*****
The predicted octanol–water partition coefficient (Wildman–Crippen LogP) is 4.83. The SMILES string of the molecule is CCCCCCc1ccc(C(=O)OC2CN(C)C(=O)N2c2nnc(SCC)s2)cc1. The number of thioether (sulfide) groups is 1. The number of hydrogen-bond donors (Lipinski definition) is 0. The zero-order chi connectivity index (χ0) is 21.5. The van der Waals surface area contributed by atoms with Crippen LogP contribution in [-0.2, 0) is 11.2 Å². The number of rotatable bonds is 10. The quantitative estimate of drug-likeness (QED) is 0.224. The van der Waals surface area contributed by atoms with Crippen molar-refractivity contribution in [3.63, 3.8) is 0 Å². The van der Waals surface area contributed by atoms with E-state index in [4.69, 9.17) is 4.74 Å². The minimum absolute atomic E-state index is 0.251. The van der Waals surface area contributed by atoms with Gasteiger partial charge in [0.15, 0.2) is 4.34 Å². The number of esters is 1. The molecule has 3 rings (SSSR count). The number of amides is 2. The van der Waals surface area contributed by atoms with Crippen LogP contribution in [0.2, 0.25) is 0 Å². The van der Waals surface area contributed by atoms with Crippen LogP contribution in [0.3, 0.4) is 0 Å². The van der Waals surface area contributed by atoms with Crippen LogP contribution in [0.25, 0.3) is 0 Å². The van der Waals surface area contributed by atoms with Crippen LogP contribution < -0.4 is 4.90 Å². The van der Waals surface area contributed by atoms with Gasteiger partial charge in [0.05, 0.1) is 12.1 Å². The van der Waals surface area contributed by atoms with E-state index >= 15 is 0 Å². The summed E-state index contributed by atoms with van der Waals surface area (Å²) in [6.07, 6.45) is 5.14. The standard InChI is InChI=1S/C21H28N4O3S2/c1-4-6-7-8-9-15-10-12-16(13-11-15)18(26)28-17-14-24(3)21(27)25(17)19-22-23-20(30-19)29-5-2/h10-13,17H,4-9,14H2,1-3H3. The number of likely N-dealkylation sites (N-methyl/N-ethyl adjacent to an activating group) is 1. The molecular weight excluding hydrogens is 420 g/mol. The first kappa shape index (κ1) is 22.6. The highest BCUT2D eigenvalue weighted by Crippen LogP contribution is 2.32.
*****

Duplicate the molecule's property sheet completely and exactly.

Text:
The predicted octanol–water partition coefficient (Wildman–Crippen LogP) is 4.83. The SMILES string of the molecule is CCCCCCc1ccc(C(=O)OC2CN(C)C(=O)N2c2nnc(SCC)s2)cc1. The number of thioether (sulfide) groups is 1. The number of hydrogen-bond donors (Lipinski definition) is 0. The zero-order chi connectivity index (χ0) is 21.5. The van der Waals surface area contributed by atoms with Crippen LogP contribution in [-0.2, 0) is 11.2 Å². The number of rotatable bonds is 10. The quantitative estimate of drug-likeness (QED) is 0.224. The van der Waals surface area contributed by atoms with Crippen molar-refractivity contribution in [3.63, 3.8) is 0 Å². The van der Waals surface area contributed by atoms with E-state index in [4.69, 9.17) is 4.74 Å². The minimum absolute atomic E-state index is 0.251. The van der Waals surface area contributed by atoms with Gasteiger partial charge in [0.15, 0.2) is 4.34 Å². The number of esters is 1. The molecule has 3 rings (SSSR count). The number of amides is 2. The van der Waals surface area contributed by atoms with Crippen LogP contribution in [0.2, 0.25) is 0 Å². The van der Waals surface area contributed by atoms with Crippen LogP contribution in [0.3, 0.4) is 0 Å². The van der Waals surface area contributed by atoms with Crippen LogP contribution in [0.25, 0.3) is 0 Å². The van der Waals surface area contributed by atoms with Crippen LogP contribution < -0.4 is 4.90 Å². The van der Waals surface area contributed by atoms with Gasteiger partial charge in [0.05, 0.1) is 12.1 Å². The van der Waals surface area contributed by atoms with E-state index >= 15 is 0 Å². The summed E-state index contributed by atoms with van der Waals surface area (Å²) in [6.07, 6.45) is 5.14. The standard InChI is InChI=1S/C21H28N4O3S2/c1-4-6-7-8-9-15-10-12-16(13-11-15)18(26)28-17-14-24(3)21(27)25(17)19-22-23-20(30-19)29-5-2/h10-13,17H,4-9,14H2,1-3H3. The number of likely N-dealkylation sites (N-methyl/N-ethyl adjacent to an activating group) is 1. The molecular weight excluding hydrogens is 420 g/mol. The first kappa shape index (κ1) is 22.6. The highest BCUT2D eigenvalue weighted by Crippen LogP contribution is 2.32.